What people fail to understand about the minimum wage is that it wasn’t instituted simply to be kind to unfortunate poor people. It’s an economic tool. In a global economy, we cannot compete as a nation if we go down the under-bidding route. All that will happen is that taxpayers will end up paying benefits to support those who are working full time hours but still can’t earn enough to make ends meet. There are many positive ways we could be encouraging employers to take on disabled people but this is not a practical solution.

  6. woodchopper # 17 June 2011 at 8:54 pm

    “…A job isn’t a reward handed out to someone who has proved their worth as a human being. If that were the case, there wouldn’t be so many arseholes in top jobs.

    Its given by one self interested party that needs certain work done for less than a certain cost. What needs to be done is to persuade employers that people with disabilities are just as productive, and don’t cost anymore to employ.”

    I agree in the sense that a job isn’t reward for merit. To a very large extent it is a commercial entity. That does not however completely describe the relationship: an employer may seek the cheapest employee that can perform the basic job function, or they may look for an employee that will do the job at a much higher level of performance, or they may look for somebody with good business connections that could make new business.

    There are social and reputational factors involved also. As there are perceived factors surrounding risk: “will this person cause me problems because of xxxx”.

    So it is a matter of not only showing disabled people are competent but to remove the perceived risk, and also to ensure employers do not see implementing reasonable adjustments as an impediment but rather as a normal business function.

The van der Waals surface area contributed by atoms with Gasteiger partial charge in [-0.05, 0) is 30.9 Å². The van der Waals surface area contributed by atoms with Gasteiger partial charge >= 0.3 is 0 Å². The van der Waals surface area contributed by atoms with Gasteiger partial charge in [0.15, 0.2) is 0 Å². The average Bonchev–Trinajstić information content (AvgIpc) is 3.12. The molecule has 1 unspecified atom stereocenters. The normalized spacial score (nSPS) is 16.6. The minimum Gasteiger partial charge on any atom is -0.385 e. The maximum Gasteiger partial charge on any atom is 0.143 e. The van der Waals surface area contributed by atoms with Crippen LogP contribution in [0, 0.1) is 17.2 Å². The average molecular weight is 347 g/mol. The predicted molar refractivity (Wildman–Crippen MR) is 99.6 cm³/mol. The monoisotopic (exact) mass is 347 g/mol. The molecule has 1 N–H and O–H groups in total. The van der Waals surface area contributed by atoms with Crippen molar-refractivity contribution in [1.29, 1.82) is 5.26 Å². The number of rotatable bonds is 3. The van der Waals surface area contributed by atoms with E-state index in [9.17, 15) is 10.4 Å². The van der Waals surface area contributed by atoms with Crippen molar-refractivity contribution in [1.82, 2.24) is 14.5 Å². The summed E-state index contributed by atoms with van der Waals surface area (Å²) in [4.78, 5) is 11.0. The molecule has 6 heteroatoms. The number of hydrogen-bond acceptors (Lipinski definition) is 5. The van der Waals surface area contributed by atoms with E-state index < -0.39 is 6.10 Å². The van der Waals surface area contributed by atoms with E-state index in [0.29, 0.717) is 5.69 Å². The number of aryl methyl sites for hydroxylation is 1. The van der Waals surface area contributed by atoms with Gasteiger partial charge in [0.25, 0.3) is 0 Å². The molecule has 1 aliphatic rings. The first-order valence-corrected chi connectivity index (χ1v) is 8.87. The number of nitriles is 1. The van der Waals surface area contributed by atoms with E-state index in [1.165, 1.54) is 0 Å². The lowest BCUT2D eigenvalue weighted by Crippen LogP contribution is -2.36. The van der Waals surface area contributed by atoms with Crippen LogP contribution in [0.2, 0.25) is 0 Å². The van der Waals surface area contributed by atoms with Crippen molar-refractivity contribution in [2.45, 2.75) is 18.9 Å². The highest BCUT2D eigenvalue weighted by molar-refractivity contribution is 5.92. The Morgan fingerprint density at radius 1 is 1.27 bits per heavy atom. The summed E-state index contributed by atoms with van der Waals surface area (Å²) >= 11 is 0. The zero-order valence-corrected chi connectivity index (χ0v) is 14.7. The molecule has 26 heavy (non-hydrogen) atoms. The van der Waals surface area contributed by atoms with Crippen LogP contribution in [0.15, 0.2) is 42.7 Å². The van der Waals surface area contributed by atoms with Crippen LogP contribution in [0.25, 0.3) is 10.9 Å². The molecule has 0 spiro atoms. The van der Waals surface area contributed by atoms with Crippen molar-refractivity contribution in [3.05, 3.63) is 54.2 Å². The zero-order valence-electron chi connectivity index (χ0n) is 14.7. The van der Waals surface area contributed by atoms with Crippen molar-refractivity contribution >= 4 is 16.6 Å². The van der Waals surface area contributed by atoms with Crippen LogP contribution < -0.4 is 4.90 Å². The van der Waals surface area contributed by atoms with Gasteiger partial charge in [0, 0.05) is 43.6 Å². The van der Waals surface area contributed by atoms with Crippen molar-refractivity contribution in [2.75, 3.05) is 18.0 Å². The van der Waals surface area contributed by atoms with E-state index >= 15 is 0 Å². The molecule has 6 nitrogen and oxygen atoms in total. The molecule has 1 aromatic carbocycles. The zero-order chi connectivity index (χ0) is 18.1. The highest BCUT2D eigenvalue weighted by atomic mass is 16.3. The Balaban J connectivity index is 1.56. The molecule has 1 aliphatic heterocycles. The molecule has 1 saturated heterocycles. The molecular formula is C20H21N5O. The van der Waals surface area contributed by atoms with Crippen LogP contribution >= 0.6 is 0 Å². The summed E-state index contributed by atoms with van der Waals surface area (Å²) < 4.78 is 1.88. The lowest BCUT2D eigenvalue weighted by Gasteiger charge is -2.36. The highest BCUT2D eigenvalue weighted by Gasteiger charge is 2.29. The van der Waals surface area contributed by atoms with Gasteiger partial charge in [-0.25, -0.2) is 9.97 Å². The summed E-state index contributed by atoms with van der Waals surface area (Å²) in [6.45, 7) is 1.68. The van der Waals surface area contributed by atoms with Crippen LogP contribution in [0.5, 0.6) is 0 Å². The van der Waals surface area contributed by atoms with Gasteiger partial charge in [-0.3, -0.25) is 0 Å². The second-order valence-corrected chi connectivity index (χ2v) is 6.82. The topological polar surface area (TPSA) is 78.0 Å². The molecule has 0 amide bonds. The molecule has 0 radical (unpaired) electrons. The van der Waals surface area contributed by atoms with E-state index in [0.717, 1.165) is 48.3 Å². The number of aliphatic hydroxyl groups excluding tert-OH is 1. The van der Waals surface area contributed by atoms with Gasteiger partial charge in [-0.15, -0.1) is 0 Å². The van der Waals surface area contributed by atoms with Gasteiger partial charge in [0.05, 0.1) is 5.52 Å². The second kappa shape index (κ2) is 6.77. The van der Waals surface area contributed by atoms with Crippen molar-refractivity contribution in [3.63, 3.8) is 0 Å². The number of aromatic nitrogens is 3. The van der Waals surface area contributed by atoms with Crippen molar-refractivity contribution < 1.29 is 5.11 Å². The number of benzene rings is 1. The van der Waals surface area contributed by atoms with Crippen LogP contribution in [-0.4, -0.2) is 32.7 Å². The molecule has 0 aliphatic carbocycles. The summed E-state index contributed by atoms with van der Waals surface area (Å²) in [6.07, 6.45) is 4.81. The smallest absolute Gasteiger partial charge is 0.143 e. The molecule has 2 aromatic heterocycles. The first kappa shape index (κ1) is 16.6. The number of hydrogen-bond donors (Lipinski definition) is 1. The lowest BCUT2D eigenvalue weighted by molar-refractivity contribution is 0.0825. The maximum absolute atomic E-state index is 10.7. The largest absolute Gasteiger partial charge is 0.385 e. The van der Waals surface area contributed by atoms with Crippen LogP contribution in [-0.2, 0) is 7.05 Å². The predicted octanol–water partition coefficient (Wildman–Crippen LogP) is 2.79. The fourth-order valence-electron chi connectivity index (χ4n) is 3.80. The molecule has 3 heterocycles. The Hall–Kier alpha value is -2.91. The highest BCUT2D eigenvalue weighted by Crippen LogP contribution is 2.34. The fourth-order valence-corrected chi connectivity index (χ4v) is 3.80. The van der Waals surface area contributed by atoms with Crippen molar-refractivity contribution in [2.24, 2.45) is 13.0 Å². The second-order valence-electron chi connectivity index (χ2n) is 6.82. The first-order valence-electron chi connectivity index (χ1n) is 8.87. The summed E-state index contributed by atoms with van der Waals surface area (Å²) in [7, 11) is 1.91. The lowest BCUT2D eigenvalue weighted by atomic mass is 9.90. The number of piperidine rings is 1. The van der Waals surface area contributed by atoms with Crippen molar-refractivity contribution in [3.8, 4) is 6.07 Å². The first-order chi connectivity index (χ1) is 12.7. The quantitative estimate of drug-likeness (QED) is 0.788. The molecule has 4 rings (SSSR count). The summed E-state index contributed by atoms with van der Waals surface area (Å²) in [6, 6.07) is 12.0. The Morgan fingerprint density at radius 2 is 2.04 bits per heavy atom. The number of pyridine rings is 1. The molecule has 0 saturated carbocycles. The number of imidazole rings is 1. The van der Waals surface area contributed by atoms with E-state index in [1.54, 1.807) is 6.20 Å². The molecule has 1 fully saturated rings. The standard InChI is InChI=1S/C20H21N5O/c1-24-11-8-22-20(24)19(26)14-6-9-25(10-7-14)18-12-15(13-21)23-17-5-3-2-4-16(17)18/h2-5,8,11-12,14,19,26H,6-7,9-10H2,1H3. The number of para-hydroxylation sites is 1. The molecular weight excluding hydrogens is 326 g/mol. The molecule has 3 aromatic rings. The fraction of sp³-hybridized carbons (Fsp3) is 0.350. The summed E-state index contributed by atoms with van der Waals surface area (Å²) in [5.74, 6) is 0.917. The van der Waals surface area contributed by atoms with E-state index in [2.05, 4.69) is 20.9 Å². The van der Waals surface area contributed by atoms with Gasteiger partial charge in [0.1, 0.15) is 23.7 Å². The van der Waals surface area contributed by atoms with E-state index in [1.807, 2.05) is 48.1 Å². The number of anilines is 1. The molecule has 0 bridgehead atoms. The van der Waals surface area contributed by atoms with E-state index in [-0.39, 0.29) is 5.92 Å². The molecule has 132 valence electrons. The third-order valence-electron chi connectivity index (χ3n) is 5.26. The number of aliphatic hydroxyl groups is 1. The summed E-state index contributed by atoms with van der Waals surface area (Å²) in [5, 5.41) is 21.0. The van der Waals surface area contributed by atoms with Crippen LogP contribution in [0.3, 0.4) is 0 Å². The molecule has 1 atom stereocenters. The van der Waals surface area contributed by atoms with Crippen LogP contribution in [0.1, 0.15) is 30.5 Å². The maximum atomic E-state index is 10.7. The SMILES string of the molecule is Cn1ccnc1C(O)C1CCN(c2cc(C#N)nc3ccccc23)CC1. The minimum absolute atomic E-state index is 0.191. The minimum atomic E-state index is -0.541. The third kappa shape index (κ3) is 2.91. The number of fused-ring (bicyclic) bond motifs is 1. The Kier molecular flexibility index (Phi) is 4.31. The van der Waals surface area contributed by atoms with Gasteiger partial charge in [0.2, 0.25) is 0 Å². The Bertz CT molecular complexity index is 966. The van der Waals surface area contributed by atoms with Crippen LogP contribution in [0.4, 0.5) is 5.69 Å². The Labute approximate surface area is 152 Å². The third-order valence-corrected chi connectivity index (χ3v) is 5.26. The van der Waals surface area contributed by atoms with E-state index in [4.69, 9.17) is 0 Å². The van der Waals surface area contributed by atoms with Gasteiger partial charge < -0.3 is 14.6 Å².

The UK job market is far from egalitarian and does very much rely on the perceived “worth” of a person to the company.

    @Lee # 17 June 2011 at 9:15 pm

    “I’m 49 years old, have Asperger’s syndrome and have never worked. In order to get my first job I need to be able to offer an employer something, and I think that being able to work for less than minimum wage might just do it.”

    This proposal would protect those without a disability from exploitation whereas those with a disability – the vulnerable group in this situation – would not be protected.

    You are willing to work for less than the minimum wage, however I am not willing to do so and many other disabled works are not either. If this legislation were enacted, those willing to work for a pittance would undermine the rights of the majority. It is a fairly standard “divide-and-conquer” approach.

    Have you considered or undertaken voluntary work? It may be a good means to tip the balance in your favour when applying for work.

    @Jennie Kermode # 17 June 2011 at 11:28 pm

    “What people fail to understand about the minimum wage is that it wasn’t instituted simply to be kind to unfortunate poor people. It’s an economic tool. In a global economy, we cannot compete as a nation if we go down the under-bidding route.”

    I entirely agree.